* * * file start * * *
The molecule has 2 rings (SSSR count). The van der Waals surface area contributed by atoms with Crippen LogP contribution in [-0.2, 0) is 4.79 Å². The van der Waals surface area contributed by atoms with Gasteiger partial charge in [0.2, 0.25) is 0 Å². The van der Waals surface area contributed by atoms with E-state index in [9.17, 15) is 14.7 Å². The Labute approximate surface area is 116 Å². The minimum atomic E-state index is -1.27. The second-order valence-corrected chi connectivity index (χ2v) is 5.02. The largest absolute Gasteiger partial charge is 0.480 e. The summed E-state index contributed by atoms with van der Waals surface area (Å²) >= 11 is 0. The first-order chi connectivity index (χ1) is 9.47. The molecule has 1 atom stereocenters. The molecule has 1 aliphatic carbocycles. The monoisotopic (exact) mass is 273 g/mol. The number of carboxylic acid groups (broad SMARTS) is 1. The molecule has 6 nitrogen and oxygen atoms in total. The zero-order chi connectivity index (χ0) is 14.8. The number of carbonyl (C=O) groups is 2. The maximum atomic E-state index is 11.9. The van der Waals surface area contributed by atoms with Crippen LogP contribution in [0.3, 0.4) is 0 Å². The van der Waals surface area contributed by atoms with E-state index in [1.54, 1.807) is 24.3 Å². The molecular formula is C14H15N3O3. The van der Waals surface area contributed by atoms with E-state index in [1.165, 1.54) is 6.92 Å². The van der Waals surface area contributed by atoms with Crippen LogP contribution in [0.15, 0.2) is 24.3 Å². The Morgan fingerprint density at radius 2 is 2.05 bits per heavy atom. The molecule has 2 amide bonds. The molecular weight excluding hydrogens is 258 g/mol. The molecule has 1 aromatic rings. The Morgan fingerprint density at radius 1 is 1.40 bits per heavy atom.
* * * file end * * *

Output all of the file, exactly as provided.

The molecule has 2 rings (SSSR count). The van der Waals surface area contributed by atoms with Crippen LogP contribution in [-0.2, 0) is 4.79 Å². The van der Waals surface area contributed by atoms with Gasteiger partial charge in [0.2, 0.25) is 0 Å². The van der Waals surface area contributed by atoms with E-state index in [9.17, 15) is 14.7 Å². The Labute approximate surface area is 116 Å². The minimum atomic E-state index is -1.27. The second-order valence-corrected chi connectivity index (χ2v) is 5.02. The largest absolute Gasteiger partial charge is 0.480 e. The summed E-state index contributed by atoms with van der Waals surface area (Å²) >= 11 is 0. The first-order chi connectivity index (χ1) is 9.47. The molecule has 1 atom stereocenters. The molecule has 1 aliphatic carbocycles. The monoisotopic (exact) mass is 273 g/mol. The number of carboxylic acid groups (broad SMARTS) is 1. The molecule has 6 nitrogen and oxygen atoms in total. The zero-order chi connectivity index (χ0) is 14.8. The number of carbonyl (C=O) groups is 2. The maximum atomic E-state index is 11.9. The van der Waals surface area contributed by atoms with Crippen LogP contribution in [0.3, 0.4) is 0 Å². The van der Waals surface area contributed by atoms with E-state index in [1.54, 1.807) is 24.3 Å². The molecular formula is C14H15N3O3. The van der Waals surface area contributed by atoms with E-state index in [1.165, 1.54) is 6.92 Å². The van der Waals surface area contributed by atoms with Crippen LogP contribution in [0.15, 0.2) is 24.3 Å². The Morgan fingerprint density at radius 2 is 2.05 bits per heavy atom. The molecule has 2 amide bonds. The molecular weight excluding hydrogens is 258 g/mol. The molecule has 1 aromatic rings. The Morgan fingerprint density at radius 1 is 1.40 bits per heavy atom.